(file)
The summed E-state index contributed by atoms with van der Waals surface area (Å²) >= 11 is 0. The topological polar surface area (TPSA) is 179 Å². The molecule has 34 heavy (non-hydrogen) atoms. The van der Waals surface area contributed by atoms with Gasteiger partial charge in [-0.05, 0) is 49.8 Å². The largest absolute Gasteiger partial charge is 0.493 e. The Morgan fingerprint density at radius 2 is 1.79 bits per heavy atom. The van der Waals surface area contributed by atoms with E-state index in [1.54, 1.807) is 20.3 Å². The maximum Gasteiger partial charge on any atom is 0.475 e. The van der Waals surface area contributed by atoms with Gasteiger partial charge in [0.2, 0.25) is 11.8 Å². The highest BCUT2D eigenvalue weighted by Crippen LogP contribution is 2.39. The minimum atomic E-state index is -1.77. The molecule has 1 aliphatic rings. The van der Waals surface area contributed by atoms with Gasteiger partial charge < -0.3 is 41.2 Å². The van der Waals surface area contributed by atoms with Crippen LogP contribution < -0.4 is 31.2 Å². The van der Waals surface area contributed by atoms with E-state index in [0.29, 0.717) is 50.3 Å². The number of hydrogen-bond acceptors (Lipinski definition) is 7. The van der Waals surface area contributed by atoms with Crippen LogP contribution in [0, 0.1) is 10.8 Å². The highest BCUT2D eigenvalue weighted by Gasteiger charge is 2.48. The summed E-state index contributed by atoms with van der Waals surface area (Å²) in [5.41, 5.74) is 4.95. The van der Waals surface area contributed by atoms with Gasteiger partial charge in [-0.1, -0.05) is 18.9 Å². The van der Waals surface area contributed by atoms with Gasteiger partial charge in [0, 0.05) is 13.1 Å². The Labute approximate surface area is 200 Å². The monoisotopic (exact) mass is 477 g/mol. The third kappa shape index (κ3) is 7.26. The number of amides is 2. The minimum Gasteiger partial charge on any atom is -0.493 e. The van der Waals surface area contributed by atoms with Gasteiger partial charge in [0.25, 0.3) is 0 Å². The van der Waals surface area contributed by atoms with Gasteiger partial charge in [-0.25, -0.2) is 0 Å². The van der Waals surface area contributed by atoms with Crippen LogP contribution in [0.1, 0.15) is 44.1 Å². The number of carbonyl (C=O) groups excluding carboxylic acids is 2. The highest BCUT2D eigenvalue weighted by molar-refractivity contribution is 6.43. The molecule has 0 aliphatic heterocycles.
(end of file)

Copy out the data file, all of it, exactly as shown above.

The summed E-state index contributed by atoms with van der Waals surface area (Å²) >= 11 is 0. The topological polar surface area (TPSA) is 179 Å². The molecule has 34 heavy (non-hydrogen) atoms. The van der Waals surface area contributed by atoms with Gasteiger partial charge in [-0.05, 0) is 49.8 Å². The largest absolute Gasteiger partial charge is 0.493 e. The Morgan fingerprint density at radius 2 is 1.79 bits per heavy atom. The van der Waals surface area contributed by atoms with E-state index in [1.54, 1.807) is 20.3 Å². The maximum Gasteiger partial charge on any atom is 0.475 e. The van der Waals surface area contributed by atoms with Gasteiger partial charge in [0.2, 0.25) is 11.8 Å². The highest BCUT2D eigenvalue weighted by Crippen LogP contribution is 2.39. The minimum atomic E-state index is -1.77. The molecule has 1 aliphatic rings. The van der Waals surface area contributed by atoms with Gasteiger partial charge < -0.3 is 41.2 Å². The van der Waals surface area contributed by atoms with Crippen LogP contribution < -0.4 is 31.2 Å². The van der Waals surface area contributed by atoms with E-state index in [0.29, 0.717) is 50.3 Å². The number of hydrogen-bond acceptors (Lipinski definition) is 7. The van der Waals surface area contributed by atoms with Crippen LogP contribution in [0, 0.1) is 10.8 Å². The highest BCUT2D eigenvalue weighted by Gasteiger charge is 2.48. The summed E-state index contributed by atoms with van der Waals surface area (Å²) in [5.41, 5.74) is 4.95. The van der Waals surface area contributed by atoms with Gasteiger partial charge in [-0.1, -0.05) is 18.9 Å². The van der Waals surface area contributed by atoms with Gasteiger partial charge in [0, 0.05) is 13.1 Å². The Labute approximate surface area is 200 Å². The monoisotopic (exact) mass is 477 g/mol. The third kappa shape index (κ3) is 7.26. The number of amides is 2. The minimum Gasteiger partial charge on any atom is -0.493 e. The van der Waals surface area contributed by atoms with Gasteiger partial charge in [0.25, 0.3) is 0 Å². The van der Waals surface area contributed by atoms with Gasteiger partial charge in [-0.25, -0.2) is 0 Å². The van der Waals surface area contributed by atoms with Crippen LogP contribution in [0.1, 0.15) is 44.1 Å². The number of carbonyl (C=O) groups excluding carboxylic acids is 2. The highest BCUT2D eigenvalue weighted by molar-refractivity contribution is 6.43. The molecule has 0 aliphatic heterocycles.